Emmett Tyrrell

WASHINGTON -- What would the mainstream media's response be if former Alaska Gov. Sarah Palin described China's economic growth to an audience of students in Shanghai as "an accomplishment unparalleled in human history"? That is what the most inexperienced president in modern American history said in Shanghai this week. I wonder whether any of the assembled journalists choked. President Barack Obama makes such unhinged pronouncements with the kind of frequency that if he were anyone else, he would be set down by the media as a booby. I take that back. Vice President Joe Biden is equally gaffable, yet no one in the mainstream press makes him out to be a booby. When he was tapped to be then-Sen. Obama's running mate, he was acknowledged widely -- from ABC to NBC and with all the like-minded newspapers in between -- as a foreign policy colossus.

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Both of these men, when untethered from their teleprompters, are prone to gibberish. Actually, I suspect that the president's Shanghai preposterosity appeared in the text rolling down his teleprompter. His speechwriters are as prone to the absurd as their boss. Nonetheless, President Obama is reputed in the media to be an orator of great gifts, and anyway, he is very charismatic. So apparently, the journalists are insensate as the gaffes, the howlers, the jaw-dropping exaggerations roll forth.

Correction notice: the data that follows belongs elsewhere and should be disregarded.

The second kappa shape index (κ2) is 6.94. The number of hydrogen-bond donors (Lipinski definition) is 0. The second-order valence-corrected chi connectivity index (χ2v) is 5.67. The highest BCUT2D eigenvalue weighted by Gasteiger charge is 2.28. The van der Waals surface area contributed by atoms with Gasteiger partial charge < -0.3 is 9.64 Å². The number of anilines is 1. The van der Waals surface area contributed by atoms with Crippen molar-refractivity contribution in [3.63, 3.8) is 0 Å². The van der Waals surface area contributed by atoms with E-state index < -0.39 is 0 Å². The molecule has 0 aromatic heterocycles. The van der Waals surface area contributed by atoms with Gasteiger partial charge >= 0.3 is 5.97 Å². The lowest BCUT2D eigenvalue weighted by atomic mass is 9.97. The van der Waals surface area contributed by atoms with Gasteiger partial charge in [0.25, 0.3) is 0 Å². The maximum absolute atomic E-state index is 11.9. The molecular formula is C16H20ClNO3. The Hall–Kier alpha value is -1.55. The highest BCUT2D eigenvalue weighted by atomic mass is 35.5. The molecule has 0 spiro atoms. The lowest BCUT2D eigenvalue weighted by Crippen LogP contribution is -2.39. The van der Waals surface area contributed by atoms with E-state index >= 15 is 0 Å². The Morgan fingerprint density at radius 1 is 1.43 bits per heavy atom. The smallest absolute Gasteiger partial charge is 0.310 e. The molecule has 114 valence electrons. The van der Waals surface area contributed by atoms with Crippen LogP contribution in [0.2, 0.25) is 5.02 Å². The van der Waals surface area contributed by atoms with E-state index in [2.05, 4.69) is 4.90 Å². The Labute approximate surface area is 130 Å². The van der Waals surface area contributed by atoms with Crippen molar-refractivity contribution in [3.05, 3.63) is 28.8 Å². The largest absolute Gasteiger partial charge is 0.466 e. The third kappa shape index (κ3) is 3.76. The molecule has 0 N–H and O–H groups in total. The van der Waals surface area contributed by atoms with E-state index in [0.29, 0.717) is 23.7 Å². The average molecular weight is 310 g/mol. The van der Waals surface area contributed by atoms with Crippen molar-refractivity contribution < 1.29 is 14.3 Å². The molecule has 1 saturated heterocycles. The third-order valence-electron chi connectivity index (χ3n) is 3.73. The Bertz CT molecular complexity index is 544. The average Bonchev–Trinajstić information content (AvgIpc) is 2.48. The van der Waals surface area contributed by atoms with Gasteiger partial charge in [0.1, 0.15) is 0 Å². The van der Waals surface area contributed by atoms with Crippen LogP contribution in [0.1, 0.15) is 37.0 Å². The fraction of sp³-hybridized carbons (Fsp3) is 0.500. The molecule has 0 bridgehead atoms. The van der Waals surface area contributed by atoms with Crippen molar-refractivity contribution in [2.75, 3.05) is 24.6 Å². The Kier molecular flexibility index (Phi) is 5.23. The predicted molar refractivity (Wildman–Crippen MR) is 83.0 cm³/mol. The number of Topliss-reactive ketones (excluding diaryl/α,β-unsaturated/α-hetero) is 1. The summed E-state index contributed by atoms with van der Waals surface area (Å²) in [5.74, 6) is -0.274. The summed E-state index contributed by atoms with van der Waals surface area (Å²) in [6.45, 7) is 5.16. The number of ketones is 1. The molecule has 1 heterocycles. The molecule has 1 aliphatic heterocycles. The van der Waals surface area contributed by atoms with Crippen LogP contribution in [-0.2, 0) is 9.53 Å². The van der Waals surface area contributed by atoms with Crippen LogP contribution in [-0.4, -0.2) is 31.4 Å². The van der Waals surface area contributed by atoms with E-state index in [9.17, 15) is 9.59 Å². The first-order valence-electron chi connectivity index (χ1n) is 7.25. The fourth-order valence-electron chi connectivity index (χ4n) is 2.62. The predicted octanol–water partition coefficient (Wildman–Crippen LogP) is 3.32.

Sarah Palin is accorded no such dispensation. During the 2008 presidential campaign, in answering a foreign policy query by Katie Couric about Russia's proximity to the state of which Palin then served as governor, she was mocked for saying Russia is so close it can be seen from Alaska. Her explanation to Couric, whose face was contorted in disbelief, contained the perfectly sensible observation that Alaska and Russia share "a very narrow maritime border." That, and nothing further that the governor said was laughable. Still, the media laughed. The media did not laugh when Couric, at about the same time in the campaign, listened attentively to Biden claim President Franklin Roosevelt talked to a nonexistent television audience during the 1929 stock market crash, four years before Roosevelt was president and even more years before there was a television audience. Couric's respective countenance betrayed no evidence that she recognized that Herbert Hoover was actually then president or that a television audience was years from reality. Couric, too, is a booby.

Emmett Tyrrell

R. Emmett Tyrrell Jr. is founder and editor in chief of The American Spectator and co-author of Madame Hillary: The Dark Road to the White House.
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